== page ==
The group who had booked onto Harjinder’s Vegetarian Punjabi Extra session at Chorlton High School last Saturday got to make a feast of fabulous dishes. On the menu was Smoked Aubergine (Bhartha), Lentil Tarka Dhal, Paneer and Spinach Curry (with a pea variation), and rotis (using atta dough).
The session started with Harjinder’s now famous Spice Tin (pictured) talk - it has been featured on national television: BBC's Hairy Bikers Mums Know Best and ITV's Cook Me The Money. We spent a lovely 10 minutes listening to Harjinder’s tales of childhood cooking, her family history, the values of certain spices: paprika, tumeric, red chilli flakes, kala masala (you won’t find this in the shops) and a very special garam masala mix, and we had a chance to smell and taste some of these.
Next, Harjinder demonstrated how to make atta dough for the roti later on, then the aubergines were prepared for the Bhartha: rubbed with oil and put on the hot tavas to cook, giving a smoky flavour, then dropped into cold water so the charred skin could easily be removed. The flesh was then cut and mashed into pieces and set aside before being added to the flavours: cumin was fried in hot oil, before onion was added, then ginger, tomatoes and chillies, and it was all finished off with fresh coriander.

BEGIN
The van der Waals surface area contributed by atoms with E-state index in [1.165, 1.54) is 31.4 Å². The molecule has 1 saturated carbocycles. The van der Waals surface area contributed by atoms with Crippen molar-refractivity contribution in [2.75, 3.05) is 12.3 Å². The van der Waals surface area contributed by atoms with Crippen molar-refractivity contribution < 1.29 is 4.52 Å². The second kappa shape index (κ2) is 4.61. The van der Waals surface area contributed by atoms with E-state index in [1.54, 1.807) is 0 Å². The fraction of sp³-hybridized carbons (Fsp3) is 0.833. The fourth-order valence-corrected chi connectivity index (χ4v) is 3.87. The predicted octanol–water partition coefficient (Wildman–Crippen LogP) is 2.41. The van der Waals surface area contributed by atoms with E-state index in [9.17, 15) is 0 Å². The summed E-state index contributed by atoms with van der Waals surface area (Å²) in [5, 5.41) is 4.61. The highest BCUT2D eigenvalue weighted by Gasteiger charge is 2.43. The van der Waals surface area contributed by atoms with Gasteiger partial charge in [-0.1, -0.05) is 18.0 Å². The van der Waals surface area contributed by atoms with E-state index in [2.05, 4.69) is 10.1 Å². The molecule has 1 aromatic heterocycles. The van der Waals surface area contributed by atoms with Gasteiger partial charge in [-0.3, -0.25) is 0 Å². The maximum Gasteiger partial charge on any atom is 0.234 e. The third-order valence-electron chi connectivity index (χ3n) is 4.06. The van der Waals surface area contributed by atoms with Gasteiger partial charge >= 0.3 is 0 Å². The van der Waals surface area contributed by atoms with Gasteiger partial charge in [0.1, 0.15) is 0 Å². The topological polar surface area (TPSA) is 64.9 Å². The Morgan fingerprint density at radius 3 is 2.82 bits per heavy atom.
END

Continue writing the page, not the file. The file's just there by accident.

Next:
The room was now a hive of activity! For the Paneer and Spinach Curry, diced paneer was added to fried cumin and put to one side. Onion was fried, then garlic and ginger were added, followed by fresh tomatoes. The paneer, green chillies and spices were added, before freshly chopped spinach and bay leaves (picked fresh from my garden that very morning), completed the dish.
The Lentil Tarka Dhal was made by first preparing the dhal with red lentils, water and tomatoes, plus a mix of spices: fresh ginger, chilli, fenugreek leaves and fresh coriander. As it was covered and left to cook, we made the tarka by toasting cumin seeds, adding oil, frying onions and asafoetida powder and adding to the lentils. This is one of my favourite recipes, and is always in my freezer, so it is ‘on tap’ in my house.
Harjinder demonstrated roti-making with such ease - but, as she says, she has been practising this skill since she was a small child! It is a work of art to watch. Tables were then cleared and set for lunch - it was time to relax, chat and reflect while enjoying the products of a busy morning and afternoon in the kitchen. It was a real feast of colour, flavour, and taste, with dishes which complement each other perfectly. This combination of dishes was a delight to eat - I never tire of Tarka Dhal and Harjinder's magical Garam Masala mix really makes the dish. Recipe sheets were then given out for the participants to take home and share with friends and family.
There will soon be a complete photo album on the official Cracking Good Food Facebook page.